Weekly Brief: Audi debuts world’s first Level 3 autonomous vehicle

Hate driving in traffic? The new Audi A8 has got that handled for you. Andrew Tolve reports.

When Audi's new A8 flagship executive cruiser trundles off the factory line this autumn, it will come with a remarkable invitation: drivers can do whatever they want behind the wheel — watch the on-board TV, shave their faces, apply makeup, eat food, talk on the phone or whatever else local laws allow — all without paying a wink of attention to the central act of driving. 

That’s because the A8 is the first production-ready Level 3 autonomous car on the planet, capable of steering, braking and accelerating itself on highways up to a speed of 35 mph. The automated driving system behind the dashboard is called Traffic Jam Pilot and is powered by a NVIDIA processor, along with a suite of sensors, laser scanners and cameras. The system ensures that the driver is present and capable of intervening and that the vehicle is on a limited-access, divided highway. At that point, drivers can take their hands off the wheel and let the car take care of itself.

It's worth noting that obtaining first-to-market advantage with Level 3 autonomy is a race that many carmakers didn't want to win. The handoff between full autonomy and full human intervention is where things tend to get dangerous with self-driving cars, as with some see Tesla crashes, which is why so many companies – from Waymo to Uber to Ford to Volvo – have opted to focus exclusively on delivering Level 4 fully autonomous vehicles but Audi thinks its tech is up to the test. If the driver is needed and does not immediately respond, the car beeps and flashes for attention. It then tightens the seatbelt and slows the car to a halt with the flashers on in the breakdown lane. The car will retail for €90,600 (£79,312) in Europe.

In other news, Lexus announced that the 2018 LS will come with a new suite of advanced driver assistance systems that go from your standard lane detection and dynamic cruise control to more cutting-edge features like Front Cross Traffic Alert (FCTA), which warns the driver of a risk of a head-on collision at road junctions, and Active Steering Assist, which works in concert with automatic braking to avoid collisions with pedestrians and other obstacles. The LS is not a Level 2 autonomous vehicle and doesn't steer the vehicle around an obstruction while continuing to drive; instead, it slams on the brakes and swerves at the very last second in coming to a standstill to avoid a collision if the driver does not engage.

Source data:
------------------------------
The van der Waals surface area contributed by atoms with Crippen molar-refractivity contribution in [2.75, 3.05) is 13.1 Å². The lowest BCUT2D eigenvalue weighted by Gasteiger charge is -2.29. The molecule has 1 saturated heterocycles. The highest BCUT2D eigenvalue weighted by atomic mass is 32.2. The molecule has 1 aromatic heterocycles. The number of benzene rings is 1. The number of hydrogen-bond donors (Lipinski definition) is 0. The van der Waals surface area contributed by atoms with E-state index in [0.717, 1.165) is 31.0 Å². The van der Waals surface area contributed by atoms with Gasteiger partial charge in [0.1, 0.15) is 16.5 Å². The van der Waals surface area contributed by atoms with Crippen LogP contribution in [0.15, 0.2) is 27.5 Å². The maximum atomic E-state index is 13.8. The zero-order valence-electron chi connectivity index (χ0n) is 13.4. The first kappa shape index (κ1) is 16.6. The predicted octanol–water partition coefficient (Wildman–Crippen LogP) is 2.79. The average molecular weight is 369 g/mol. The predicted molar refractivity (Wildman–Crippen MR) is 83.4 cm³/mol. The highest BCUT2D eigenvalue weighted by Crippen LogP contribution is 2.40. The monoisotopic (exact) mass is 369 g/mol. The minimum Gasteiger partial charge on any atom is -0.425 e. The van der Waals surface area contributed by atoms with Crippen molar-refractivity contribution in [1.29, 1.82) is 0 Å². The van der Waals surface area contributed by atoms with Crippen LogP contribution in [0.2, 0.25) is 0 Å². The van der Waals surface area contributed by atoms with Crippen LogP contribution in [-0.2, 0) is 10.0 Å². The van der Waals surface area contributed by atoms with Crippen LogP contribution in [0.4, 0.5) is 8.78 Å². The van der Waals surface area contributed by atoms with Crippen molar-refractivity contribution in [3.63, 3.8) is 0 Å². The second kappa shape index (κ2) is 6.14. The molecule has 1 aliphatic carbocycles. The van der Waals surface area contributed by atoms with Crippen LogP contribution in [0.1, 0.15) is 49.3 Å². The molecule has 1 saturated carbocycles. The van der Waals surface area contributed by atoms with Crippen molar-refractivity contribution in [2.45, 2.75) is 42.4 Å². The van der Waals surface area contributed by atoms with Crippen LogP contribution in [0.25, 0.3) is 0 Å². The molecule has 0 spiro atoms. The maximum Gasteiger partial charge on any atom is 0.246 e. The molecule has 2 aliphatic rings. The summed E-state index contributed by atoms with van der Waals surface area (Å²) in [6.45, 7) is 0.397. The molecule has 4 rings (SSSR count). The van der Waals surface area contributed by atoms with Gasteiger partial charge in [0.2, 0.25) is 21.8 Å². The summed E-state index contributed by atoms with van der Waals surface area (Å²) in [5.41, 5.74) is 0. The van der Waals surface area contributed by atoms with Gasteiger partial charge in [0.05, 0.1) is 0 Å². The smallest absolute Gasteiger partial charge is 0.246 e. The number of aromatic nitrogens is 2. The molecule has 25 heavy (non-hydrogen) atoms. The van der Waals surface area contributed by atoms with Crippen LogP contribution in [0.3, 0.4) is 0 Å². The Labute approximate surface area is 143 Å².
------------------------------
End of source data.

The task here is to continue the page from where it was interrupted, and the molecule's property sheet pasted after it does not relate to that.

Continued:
Toyota invested an initial $100M (£76M) to launch Toyota AI Ventures, a new venture capital subsidiary designed to provide early-stage financing to start-up technology companies. Investment will focus in the areas of artificial intelligence, robotics, autonomous mobility and data and cloud technology. The first three start-ups to receive funding are Nauto, SLAMcore and Intuition Robotics

BMW added Skype for Business to its list of offerings on the iDrive infotainment platform. That means drivers of new BMW 5 series vehicles can join business calls from their rides, making commutes more productive for business men and women on the go. Back in December 2016, BMW partnered with Microsoft to become one of the first carmakers to commercially offer Office 365 communications and collaboration services through iDrive.

Tier 1 automotive supplier MOBIS is in the advanced research stage for a Level 4 autonomous technology that would take complete control of a vehicle when it detects that a driver has fallen asleep or is suffering a health emergency like a heart attack. These so-called “departed drivers” lead to more than 6,000 US traffic fatalities a year. MOBIS's Departed Driver Rescue and Exit Manoeuvre (DDREM) technology would run in the background of a vehicle, like airbags and seat belts, and then spring into action when needed, fully steering and braking the car to safety.

The 2018 Honda Odyssey is the first minivan to offer 4G LTE in-vehicle Wi-Fi in the United States. Unlimited data plans from AT&T will start at $20 (£15.26) per month and enable Odyssey passengers to stream video content to the rear entertainment system and browse the internet on up to seven devices.

Finally, artificial intelligence company Cortica launched its first product for the automotive industry — a technology that couples with an in-vehicle camera to capture, identify and remember every object as the car drives, even the pedestrians whose bodies are half obscured behind cars and other obstacles. The technology is thus always learning as it goes and can predict the near future movements of vehicles and pedestrians based on past experiences.

The Weekly Brief is a round-up of the week’s top telematics news, combining TU-Automotive analysis with information from industry sources.

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